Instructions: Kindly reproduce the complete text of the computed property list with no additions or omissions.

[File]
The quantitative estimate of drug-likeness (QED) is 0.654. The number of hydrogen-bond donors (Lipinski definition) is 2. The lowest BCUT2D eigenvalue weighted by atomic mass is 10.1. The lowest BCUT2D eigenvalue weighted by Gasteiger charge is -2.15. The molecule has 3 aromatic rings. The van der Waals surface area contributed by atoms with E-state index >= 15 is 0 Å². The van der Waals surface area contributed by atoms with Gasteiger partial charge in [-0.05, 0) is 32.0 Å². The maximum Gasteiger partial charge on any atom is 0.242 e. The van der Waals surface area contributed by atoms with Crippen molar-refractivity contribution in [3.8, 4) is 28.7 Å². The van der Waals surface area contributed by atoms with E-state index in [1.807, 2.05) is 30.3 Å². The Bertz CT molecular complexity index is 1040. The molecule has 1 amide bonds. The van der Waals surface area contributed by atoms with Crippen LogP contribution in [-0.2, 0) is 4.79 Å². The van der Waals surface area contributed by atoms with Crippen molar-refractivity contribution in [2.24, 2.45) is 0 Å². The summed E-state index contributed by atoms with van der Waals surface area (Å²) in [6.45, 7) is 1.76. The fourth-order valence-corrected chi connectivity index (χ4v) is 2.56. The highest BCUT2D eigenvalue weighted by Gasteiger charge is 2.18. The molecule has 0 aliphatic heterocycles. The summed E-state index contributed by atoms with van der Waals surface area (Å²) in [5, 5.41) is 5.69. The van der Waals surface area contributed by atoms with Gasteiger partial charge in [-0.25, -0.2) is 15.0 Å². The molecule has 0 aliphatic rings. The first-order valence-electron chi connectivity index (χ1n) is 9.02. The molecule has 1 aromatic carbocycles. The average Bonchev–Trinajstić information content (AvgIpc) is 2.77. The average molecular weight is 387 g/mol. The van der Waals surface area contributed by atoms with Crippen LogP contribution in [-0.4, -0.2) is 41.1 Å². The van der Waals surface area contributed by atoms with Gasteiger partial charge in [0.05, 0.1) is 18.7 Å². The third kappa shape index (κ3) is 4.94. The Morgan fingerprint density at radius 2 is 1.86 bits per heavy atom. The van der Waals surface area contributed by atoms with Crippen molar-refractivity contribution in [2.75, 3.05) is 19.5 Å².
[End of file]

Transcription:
The quantitative estimate of drug-likeness (QED) is 0.654. The number of hydrogen-bond donors (Lipinski definition) is 2. The lowest BCUT2D eigenvalue weighted by atomic mass is 10.1. The lowest BCUT2D eigenvalue weighted by Gasteiger charge is -2.15. The molecule has 3 aromatic rings. The van der Waals surface area contributed by atoms with E-state index >= 15 is 0 Å². The van der Waals surface area contributed by atoms with Gasteiger partial charge in [-0.05, 0) is 32.0 Å². The maximum Gasteiger partial charge on any atom is 0.242 e. The van der Waals surface area contributed by atoms with Crippen molar-refractivity contribution in [3.8, 4) is 28.7 Å². The van der Waals surface area contributed by atoms with E-state index in [1.807, 2.05) is 30.3 Å². The Bertz CT molecular complexity index is 1040. The molecule has 1 amide bonds. The van der Waals surface area contributed by atoms with Crippen LogP contribution in [-0.2, 0) is 4.79 Å². The van der Waals surface area contributed by atoms with Crippen molar-refractivity contribution in [2.24, 2.45) is 0 Å². The summed E-state index contributed by atoms with van der Waals surface area (Å²) in [6.45, 7) is 1.76. The fourth-order valence-corrected chi connectivity index (χ4v) is 2.56. The highest BCUT2D eigenvalue weighted by Gasteiger charge is 2.18. The molecule has 0 aliphatic heterocycles. The summed E-state index contributed by atoms with van der Waals surface area (Å²) in [5, 5.41) is 5.69. The van der Waals surface area contributed by atoms with Gasteiger partial charge in [-0.25, -0.2) is 15.0 Å². The molecule has 0 aliphatic rings. The first-order valence-electron chi connectivity index (χ1n) is 9.02. The molecule has 1 aromatic carbocycles. The average Bonchev–Trinajstić information content (AvgIpc) is 2.77. The average molecular weight is 387 g/mol. The van der Waals surface area contributed by atoms with Crippen LogP contribution in [-0.4, -0.2) is 41.1 Å². The van der Waals surface area contributed by atoms with Gasteiger partial charge in [0.05, 0.1) is 18.7 Å². The third kappa shape index (κ3) is 4.94. The Morgan fingerprint density at radius 2 is 1.86 bits per heavy atom. The van der Waals surface area contributed by atoms with Crippen molar-refractivity contribution in [2.75, 3.05) is 19.5 Å².